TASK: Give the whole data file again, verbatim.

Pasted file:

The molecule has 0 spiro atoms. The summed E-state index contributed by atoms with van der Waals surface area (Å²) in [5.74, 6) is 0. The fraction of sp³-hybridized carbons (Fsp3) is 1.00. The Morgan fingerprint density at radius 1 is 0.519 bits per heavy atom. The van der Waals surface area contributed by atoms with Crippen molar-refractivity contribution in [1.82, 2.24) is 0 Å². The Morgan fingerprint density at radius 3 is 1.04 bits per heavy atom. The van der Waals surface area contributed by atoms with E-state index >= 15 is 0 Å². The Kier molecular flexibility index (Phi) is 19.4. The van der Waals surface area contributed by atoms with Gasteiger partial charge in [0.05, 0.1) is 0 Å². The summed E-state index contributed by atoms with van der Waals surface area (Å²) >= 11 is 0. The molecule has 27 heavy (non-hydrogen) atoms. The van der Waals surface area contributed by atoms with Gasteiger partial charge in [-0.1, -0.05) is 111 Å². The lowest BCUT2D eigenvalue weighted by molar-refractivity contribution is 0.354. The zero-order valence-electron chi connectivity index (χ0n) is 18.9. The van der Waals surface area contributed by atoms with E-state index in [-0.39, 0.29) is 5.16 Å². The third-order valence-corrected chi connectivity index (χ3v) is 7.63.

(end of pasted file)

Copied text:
The molecule has 0 spiro atoms. The summed E-state index contributed by atoms with van der Waals surface area (Å²) in [5.74, 6) is 0. The fraction of sp³-hybridized carbons (Fsp3) is 1.00. The Morgan fingerprint density at radius 1 is 0.519 bits per heavy atom. The van der Waals surface area contributed by atoms with Crippen molar-refractivity contribution in [1.82, 2.24) is 0 Å². The Morgan fingerprint density at radius 3 is 1.04 bits per heavy atom. The van der Waals surface area contributed by atoms with E-state index >= 15 is 0 Å². The Kier molecular flexibility index (Phi) is 19.4. The van der Waals surface area contributed by atoms with Gasteiger partial charge in [0.05, 0.1) is 0 Å². The summed E-state index contributed by atoms with van der Waals surface area (Å²) >= 11 is 0. The molecule has 27 heavy (non-hydrogen) atoms. The van der Waals surface area contributed by atoms with Gasteiger partial charge in [-0.1, -0.05) is 111 Å². The lowest BCUT2D eigenvalue weighted by molar-refractivity contribution is 0.354. The zero-order valence-electron chi connectivity index (χ0n) is 18.9. The van der Waals surface area contributed by atoms with E-state index in [-0.39, 0.29) is 5.16 Å². The third-order valence-corrected chi connectivity index (χ3v) is 7.63.